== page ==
The opinion of the court was delivered by: Samuel Der-yeghiayan, District Judge
This matter is before the court on Defendants' motion for relief from judgment and on Plaintiff Nereida Mendez's (Mendez) motion for sanctions. For the reasons stated below, we deny the motion for relief from judgment and deny the motion for sanctions.
Mendez brought the instant action and included in her second amended complaint a claim alleging gender discrimination in violation of Title VII of the Civil Rights Act of 1964 (Title VII), 42 U.S.C. § 2000e et seq.,and a Title VII hostile work environment claim (Count I), a Title VII retaliation claim (Count II), assault and battery claims (Count III), intentional infliction of emotional distress claims (Count IV), an Illinois retaliatory discharge claim (Count V), a Fair Labor Standards Act, 29 U.S.C. § 201 et seq., claim (Count VI), and an Illinois Minimum Wage Law, 820 ILCS 105/1 et seq., claim (Count VII). The case proceeded to trial, and on April 26, 2007, the jury delivered a verdict in favor of Mendez on all claims. The jury awarded Mendez compensatory damages, excluding back pay and overtime, in the amount of $20,431.25, overtime damages in the amount of $6,750, and lost wages, for the Illinois retaliatory discharge claim only, in the amount of $4,000, for a total non-punitive damages award of $31,181.25. The jury also awarded punitive damages in the amount of $500,000 for the Title VII harassment claim and $250,000 for the Title VII retaliation and Illinois retaliation claims. On April 27, 2007, final judgment was entered in this case. The parties subsequently filed post-trial motions and briefs concerning the statutory damages cap. On March 6, 2008, this case was reassigned to the undersigned judge. On March 26, 2008, we granted Mendez's post-trial motions and denied Defendants' post-trial motions. On April 28, 2008, Defendants filed a notice of appeal and the appeal is currently pending before the Seventh Circuit. Defendants now request pursuant to Federal Rule of Civil Procedure 60(b) (Rule 60(b)) that the court vacate the final judgment entered by the prior judge on April 27, 2007. Mendez seeks sanctions against Defendants' counsel and counsel's law firms for bringing the Rule 60(b) motion.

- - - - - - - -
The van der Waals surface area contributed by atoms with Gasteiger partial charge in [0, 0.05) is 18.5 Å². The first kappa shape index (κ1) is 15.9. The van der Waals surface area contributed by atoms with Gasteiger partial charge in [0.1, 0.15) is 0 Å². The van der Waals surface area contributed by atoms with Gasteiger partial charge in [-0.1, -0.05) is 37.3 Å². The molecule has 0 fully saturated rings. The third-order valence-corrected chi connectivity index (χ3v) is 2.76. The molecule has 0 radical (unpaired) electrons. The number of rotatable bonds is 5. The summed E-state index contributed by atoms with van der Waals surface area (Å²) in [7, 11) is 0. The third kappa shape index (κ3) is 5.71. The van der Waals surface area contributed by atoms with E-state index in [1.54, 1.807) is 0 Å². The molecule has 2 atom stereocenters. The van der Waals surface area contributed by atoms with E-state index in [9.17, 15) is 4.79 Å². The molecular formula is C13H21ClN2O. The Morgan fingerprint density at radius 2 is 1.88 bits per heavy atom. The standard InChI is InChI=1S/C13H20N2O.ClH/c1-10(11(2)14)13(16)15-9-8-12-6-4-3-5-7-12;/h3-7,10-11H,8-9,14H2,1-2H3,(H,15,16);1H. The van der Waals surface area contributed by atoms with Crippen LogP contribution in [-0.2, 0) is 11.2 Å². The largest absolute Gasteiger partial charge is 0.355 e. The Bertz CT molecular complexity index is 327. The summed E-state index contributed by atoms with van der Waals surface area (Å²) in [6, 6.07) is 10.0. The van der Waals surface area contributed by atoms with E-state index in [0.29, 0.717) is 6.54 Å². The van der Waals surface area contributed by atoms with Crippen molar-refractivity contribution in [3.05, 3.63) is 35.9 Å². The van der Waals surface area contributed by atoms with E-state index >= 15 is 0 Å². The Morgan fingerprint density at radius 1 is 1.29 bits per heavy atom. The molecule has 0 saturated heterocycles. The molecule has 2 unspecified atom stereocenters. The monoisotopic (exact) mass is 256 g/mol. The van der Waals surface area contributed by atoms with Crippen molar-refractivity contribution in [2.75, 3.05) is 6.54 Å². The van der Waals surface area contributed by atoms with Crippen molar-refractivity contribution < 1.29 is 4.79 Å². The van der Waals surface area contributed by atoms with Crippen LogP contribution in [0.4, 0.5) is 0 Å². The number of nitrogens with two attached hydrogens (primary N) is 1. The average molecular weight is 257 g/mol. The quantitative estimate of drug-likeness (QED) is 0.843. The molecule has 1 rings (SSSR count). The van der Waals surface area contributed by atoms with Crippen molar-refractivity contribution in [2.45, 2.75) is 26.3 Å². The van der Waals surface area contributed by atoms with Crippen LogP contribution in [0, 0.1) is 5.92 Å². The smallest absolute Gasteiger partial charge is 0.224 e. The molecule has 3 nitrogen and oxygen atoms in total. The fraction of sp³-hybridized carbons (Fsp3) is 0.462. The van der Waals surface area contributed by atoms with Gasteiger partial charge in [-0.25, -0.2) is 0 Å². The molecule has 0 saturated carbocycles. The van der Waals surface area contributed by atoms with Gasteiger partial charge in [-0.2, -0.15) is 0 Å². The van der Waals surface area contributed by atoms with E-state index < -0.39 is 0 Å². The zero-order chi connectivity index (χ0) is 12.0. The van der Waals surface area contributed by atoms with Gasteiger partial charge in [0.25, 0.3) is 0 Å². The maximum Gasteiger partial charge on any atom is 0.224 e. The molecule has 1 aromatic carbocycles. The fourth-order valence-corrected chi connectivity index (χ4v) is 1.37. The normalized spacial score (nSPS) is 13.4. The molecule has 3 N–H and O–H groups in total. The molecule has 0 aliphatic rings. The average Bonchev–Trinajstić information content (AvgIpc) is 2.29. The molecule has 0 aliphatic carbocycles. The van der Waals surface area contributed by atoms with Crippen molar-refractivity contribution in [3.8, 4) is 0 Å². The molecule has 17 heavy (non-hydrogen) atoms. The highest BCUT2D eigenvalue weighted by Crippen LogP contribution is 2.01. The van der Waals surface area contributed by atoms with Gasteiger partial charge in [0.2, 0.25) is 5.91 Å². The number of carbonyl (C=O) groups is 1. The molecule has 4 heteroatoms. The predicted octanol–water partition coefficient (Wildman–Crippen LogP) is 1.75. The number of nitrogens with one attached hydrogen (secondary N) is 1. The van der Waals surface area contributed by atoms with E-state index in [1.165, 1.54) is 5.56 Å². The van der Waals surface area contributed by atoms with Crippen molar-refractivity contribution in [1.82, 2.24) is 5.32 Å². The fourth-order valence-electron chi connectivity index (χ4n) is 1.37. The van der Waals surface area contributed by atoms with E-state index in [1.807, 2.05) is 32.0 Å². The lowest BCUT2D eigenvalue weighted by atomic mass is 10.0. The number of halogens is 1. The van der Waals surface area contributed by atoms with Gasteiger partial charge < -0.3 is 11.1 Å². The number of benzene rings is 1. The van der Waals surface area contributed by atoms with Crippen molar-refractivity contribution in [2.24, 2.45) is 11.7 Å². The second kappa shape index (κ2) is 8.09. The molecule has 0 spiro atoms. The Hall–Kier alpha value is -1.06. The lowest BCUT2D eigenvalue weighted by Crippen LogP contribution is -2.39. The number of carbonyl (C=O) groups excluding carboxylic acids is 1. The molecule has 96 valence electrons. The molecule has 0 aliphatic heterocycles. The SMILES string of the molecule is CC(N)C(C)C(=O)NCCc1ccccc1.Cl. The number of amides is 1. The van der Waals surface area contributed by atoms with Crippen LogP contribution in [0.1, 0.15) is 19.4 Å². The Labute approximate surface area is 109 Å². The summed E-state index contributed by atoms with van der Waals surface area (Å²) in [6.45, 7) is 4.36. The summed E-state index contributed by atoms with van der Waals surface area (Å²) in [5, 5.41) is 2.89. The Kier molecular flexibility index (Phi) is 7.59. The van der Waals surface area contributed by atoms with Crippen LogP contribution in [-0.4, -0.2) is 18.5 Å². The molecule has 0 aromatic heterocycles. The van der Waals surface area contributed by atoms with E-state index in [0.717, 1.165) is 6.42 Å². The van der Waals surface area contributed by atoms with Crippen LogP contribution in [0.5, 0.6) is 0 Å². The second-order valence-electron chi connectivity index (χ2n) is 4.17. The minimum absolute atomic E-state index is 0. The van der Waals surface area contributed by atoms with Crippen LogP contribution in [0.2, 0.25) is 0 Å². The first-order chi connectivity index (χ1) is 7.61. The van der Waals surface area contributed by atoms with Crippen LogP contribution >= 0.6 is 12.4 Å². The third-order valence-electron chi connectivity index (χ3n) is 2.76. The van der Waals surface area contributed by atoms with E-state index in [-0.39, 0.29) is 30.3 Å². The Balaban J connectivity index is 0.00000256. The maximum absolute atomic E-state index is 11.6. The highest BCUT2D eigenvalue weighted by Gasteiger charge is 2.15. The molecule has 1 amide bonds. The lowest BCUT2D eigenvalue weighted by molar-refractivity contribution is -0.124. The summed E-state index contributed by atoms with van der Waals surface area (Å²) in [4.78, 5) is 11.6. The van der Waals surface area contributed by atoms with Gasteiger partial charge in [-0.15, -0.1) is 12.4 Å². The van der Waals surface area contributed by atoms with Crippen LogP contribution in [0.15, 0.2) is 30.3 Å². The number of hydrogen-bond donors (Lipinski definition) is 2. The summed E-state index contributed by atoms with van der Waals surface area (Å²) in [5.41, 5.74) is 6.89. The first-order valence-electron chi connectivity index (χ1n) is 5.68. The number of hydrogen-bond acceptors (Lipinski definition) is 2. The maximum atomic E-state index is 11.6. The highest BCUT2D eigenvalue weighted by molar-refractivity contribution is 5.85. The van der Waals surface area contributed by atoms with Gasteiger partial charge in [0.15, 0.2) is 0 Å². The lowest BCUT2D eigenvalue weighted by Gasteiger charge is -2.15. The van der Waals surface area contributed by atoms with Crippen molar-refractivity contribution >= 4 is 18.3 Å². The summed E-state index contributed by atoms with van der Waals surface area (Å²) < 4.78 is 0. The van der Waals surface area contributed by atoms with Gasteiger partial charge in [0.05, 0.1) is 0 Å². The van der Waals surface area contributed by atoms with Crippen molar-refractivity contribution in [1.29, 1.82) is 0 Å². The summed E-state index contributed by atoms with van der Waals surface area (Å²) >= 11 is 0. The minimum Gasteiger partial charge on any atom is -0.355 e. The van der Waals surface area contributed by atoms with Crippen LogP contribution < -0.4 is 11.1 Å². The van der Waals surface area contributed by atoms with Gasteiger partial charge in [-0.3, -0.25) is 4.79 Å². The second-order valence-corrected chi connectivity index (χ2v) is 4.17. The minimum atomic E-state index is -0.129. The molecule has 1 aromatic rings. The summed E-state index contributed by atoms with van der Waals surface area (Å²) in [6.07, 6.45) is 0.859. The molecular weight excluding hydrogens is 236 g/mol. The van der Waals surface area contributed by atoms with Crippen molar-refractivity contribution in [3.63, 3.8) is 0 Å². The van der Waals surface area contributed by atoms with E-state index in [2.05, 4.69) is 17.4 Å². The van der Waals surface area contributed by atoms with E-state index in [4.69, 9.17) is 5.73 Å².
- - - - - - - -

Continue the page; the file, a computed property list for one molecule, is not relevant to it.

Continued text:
Rule 60(b) provides the following:
On motion and just terms, the court may relieve a party or its legal representative from a final judgment, order, or proceeding for the following reasons:
(1) mistake, inadvertence, surprise, or excusable neglect;
(2) newly discovered evidence that, with reasonable diligence, could not have been discovered in time to move for a new trial under Rule 59(b);
(3) fraud (whether previously called intrinsic or extrinsic), misrepresentation, or misconduct by an opposing party;
(4) the judgment is void;
(5) the judgment has been satisfied, released or discharged; it is based on an earlier judgment that has been reversed or vacated; or applying it prospectively is no longer equitable; or
(6) any other reason that justifies relief.
Fed. R. Civ. P. 60(b). The relief sought under Rule 60(b) "is 'an extraordinary remedy and is granted only in exceptional circumstances,' [and] a district court abuses its discretion only when 'no reasonable person could agree' with the decision to deny relief." Eskridge v. Cook County, 577 F.3d 806, 809 (7th Cir. 2009)(quoting in part McCormick v. City of Chicago, 230 F.3d 319, 327 (7th Cir. 2000)); see also Arrieta v. Battaglia, 461 F.3d 861, 865 (7th Cir. 2006)(noting that Relief under Rule 60(b)(6) requires a ...